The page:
The Sondheim Review: It’s Their Time – Author Weaves ‘Merrily’ Into A Young Adult Novel

Originally published in The Sondheim Review, Spring 2014

The Reece Malcolm ListStephen Sondheim’s influence occasionally pops up in the most surprising of places. Having already made an impression on punk music (e.g. the album Punk Side Story), Ben Affleck (who performs “God, That’s Good” in the film Jersey Girl), and My Little Pony (which features numbers that resemble Sondheim’s work), a Sondheim-infused young adult novel is hardly surprising, but in the form of The Reece Malcolm List by Amy Spaulding, it’s unquestionably delightful.

Readers of The Sondheim Review are likely to recognize the book’s heroine and narrator: a teen more familiar with the ins and outs of high school show choir than athletics, with an iPod full of original cast albums and more Playbills than friends. Devan Mitchell has always been a bit of an outsider, with only one close friend and a strained relationship with her dad and step-mother. Having stumbled onto her mother’s identity when reading the dedication of author Reece Malcolm‘s first New York Times bestseller – clearly aimed at her – Devan begins the titular list to uncover whatever she can about her famous (and famously “un-Googleable”) mother. When Devan’s father dies in a car accident and she’s shipped off to Burbank, CA to live with the mother she’s never met, the quest to know more about the mysterious Reece Malcolm intensifies.

As she settles into her new life, Devan has two secret weapons – total comfort starting at a new school, thanks to years of moving around with her family, and a killer belt. Landing in a prestigious performing arts school in Los Angeles, that belt comes in particularly handy. After wowing the choir teacher with her audition performance of “Now You Know” from Merrily We Roll Along, Devan finds herself ensconced in the most competitive singing groups, surrounded by a new group of friends just as eager to obsess about musicals.

Of course, Devan falls for one of her fellow theater nerds — you know, the one who’s built like a model and reads like a librarian and sings like Raul Esparza, that we’ve all met in the high school of our fantasies. Naturally, the situation that gets more complicated when they are cast as Mary and Charley in their high school’s production of Merrily. And the snooping through her mom’s home office (and emails) only introduces more questions about her relationship with the mother she is only beginning to get to know.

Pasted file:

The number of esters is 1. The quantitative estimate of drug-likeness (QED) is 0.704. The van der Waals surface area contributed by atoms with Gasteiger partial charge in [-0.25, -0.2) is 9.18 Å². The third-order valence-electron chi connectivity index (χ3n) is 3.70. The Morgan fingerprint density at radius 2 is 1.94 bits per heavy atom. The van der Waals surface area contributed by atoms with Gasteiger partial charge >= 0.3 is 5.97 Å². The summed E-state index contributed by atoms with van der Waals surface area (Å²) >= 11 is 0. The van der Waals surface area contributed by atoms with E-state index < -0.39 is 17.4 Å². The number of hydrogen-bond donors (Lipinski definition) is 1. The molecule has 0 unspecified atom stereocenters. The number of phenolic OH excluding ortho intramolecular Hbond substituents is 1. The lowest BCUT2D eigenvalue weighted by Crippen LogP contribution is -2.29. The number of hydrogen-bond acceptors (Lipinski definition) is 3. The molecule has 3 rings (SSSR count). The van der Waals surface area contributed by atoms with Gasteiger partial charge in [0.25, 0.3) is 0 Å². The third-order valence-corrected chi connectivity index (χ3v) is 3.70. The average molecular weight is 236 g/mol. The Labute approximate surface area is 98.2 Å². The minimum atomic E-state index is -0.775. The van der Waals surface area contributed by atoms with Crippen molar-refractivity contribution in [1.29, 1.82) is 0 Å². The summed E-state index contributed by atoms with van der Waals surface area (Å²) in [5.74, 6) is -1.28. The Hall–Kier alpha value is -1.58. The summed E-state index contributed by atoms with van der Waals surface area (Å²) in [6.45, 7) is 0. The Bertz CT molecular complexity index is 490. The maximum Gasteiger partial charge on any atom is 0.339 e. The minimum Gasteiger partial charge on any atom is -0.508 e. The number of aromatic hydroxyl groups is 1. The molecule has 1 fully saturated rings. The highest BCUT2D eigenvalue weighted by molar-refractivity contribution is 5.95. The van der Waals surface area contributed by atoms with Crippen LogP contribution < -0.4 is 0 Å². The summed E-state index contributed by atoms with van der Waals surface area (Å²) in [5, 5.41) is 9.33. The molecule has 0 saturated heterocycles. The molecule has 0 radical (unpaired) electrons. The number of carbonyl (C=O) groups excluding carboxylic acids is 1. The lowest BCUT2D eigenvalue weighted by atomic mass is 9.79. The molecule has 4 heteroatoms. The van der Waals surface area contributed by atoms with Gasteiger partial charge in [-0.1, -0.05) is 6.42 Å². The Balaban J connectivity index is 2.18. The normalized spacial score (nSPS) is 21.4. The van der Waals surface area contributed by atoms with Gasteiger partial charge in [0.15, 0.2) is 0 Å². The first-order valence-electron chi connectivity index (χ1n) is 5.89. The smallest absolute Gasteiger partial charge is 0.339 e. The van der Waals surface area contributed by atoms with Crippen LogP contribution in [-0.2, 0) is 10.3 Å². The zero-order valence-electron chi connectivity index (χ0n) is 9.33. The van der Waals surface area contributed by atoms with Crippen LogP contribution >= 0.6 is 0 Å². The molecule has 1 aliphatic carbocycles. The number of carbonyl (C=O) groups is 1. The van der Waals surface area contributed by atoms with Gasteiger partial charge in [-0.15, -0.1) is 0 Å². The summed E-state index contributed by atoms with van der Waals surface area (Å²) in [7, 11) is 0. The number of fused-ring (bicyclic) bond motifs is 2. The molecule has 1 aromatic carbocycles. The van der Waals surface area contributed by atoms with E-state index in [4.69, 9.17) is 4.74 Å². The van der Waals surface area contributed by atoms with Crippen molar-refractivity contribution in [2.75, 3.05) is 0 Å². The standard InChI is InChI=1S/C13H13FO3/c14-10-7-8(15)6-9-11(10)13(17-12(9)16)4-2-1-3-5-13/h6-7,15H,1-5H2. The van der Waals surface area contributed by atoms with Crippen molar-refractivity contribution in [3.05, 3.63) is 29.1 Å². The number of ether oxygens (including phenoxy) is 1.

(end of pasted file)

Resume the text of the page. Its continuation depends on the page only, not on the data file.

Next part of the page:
The joys of this book manifest on many levels. A teen novel with references to AnnieLes Mis, Phantom, and Little Shop in the first chapter might raise an eyebrow: can it possibly portray a theater kid in a way that feels authentic and not condescending? But Spaulding is clearly a fan herself, and she uses her knowledge to draw sharp portraits of her characters. To cite just one example, when you read an email exchange between Devan and Justine, her friend from back home, their respective email address, its_our_time@email.com and defying_gravity@email.com, are your first hint that their friendship may not be built to last.

The choice of Merrily We Roll Along as the school musical, which becomes the focus of much of the story, also serves more than just establishing the author’s theater credentials. While the book will make perfect sense to readers unfamiliar with the show, the musical’s themes of ambition, dreams, tough choices, and the thorny intersection of friendship and love underscore the challenges the novel’s characters face as well. The connection is subtle but significant.

Great theater references add texture to the book, but the novel really soars thanks to a group of enjoyable characters in a number of interesting situations. The book is refreshingly female-centric without relying on cliched teenage girl tropes. There are moments when fashion and boy trouble take center stage, but they never take precedence over the mother/daughter relationship at the core of the story. And perhaps most importantly, Devan is a kid who is getting used to having friends for the first time, but she never lets her outsider status get the best of her. The way she finds strength in her talents and hobbies without ever feeling “less than” despite being on the margins makes her a welcome addition to the canon of teen heroines. The Reece Malcolm List is a novel with a lot of heart, and teens and adults alike will devour it and hope for more.

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